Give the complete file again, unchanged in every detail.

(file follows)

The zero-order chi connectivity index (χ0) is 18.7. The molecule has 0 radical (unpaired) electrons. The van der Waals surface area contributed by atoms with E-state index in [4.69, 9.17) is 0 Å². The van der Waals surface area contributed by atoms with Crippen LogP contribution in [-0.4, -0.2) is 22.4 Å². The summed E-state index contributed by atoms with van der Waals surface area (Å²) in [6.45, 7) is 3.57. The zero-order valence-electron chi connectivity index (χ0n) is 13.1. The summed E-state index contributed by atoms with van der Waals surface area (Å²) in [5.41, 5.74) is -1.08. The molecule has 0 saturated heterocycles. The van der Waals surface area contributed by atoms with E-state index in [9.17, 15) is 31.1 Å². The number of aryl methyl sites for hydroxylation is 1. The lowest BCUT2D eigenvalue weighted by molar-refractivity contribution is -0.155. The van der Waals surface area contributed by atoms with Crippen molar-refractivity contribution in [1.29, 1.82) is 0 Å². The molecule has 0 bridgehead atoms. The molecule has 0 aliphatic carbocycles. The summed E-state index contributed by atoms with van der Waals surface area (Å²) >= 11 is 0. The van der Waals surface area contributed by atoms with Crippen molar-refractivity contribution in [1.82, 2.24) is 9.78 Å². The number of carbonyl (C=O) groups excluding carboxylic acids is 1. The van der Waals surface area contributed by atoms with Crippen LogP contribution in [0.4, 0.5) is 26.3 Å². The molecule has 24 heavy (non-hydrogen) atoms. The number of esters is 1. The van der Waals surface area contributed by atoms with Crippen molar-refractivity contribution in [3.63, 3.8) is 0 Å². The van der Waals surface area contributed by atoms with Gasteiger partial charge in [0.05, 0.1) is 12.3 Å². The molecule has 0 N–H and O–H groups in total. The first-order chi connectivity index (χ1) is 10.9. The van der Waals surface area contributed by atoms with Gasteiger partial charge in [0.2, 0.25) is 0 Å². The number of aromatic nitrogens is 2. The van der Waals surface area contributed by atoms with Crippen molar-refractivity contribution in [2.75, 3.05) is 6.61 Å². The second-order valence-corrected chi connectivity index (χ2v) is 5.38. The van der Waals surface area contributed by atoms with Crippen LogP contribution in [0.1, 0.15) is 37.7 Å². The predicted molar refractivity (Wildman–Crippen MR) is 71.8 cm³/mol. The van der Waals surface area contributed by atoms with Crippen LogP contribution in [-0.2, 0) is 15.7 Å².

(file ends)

The zero-order chi connectivity index (χ0) is 18.7. The molecule has 0 radical (unpaired) electrons. The van der Waals surface area contributed by atoms with E-state index in [4.69, 9.17) is 0 Å². The van der Waals surface area contributed by atoms with Crippen LogP contribution in [-0.4, -0.2) is 22.4 Å². The summed E-state index contributed by atoms with van der Waals surface area (Å²) in [6.45, 7) is 3.57. The zero-order valence-electron chi connectivity index (χ0n) is 13.1. The summed E-state index contributed by atoms with van der Waals surface area (Å²) in [5.41, 5.74) is -1.08. The molecule has 0 saturated heterocycles. The van der Waals surface area contributed by atoms with E-state index in [9.17, 15) is 31.1 Å². The number of aryl methyl sites for hydroxylation is 1. The lowest BCUT2D eigenvalue weighted by molar-refractivity contribution is -0.155. The van der Waals surface area contributed by atoms with Crippen molar-refractivity contribution in [1.29, 1.82) is 0 Å². The molecule has 0 bridgehead atoms. The molecule has 0 aliphatic carbocycles. The summed E-state index contributed by atoms with van der Waals surface area (Å²) >= 11 is 0. The van der Waals surface area contributed by atoms with Crippen molar-refractivity contribution in [1.82, 2.24) is 9.78 Å². The number of carbonyl (C=O) groups excluding carboxylic acids is 1. The van der Waals surface area contributed by atoms with Crippen LogP contribution in [0.4, 0.5) is 26.3 Å². The molecule has 24 heavy (non-hydrogen) atoms. The number of esters is 1. The van der Waals surface area contributed by atoms with Crippen molar-refractivity contribution in [3.63, 3.8) is 0 Å². The van der Waals surface area contributed by atoms with Gasteiger partial charge in [0.05, 0.1) is 12.3 Å². The molecule has 0 N–H and O–H groups in total. The first-order chi connectivity index (χ1) is 10.9. The van der Waals surface area contributed by atoms with Gasteiger partial charge in [0.2, 0.25) is 0 Å². The number of aromatic nitrogens is 2. The van der Waals surface area contributed by atoms with Crippen molar-refractivity contribution in [2.75, 3.05) is 6.61 Å². The second-order valence-corrected chi connectivity index (χ2v) is 5.38. The van der Waals surface area contributed by atoms with Crippen LogP contribution in [0.1, 0.15) is 37.7 Å². The predicted molar refractivity (Wildman–Crippen MR) is 71.8 cm³/mol. The van der Waals surface area contributed by atoms with Crippen LogP contribution in [-0.2, 0) is 15.7 Å².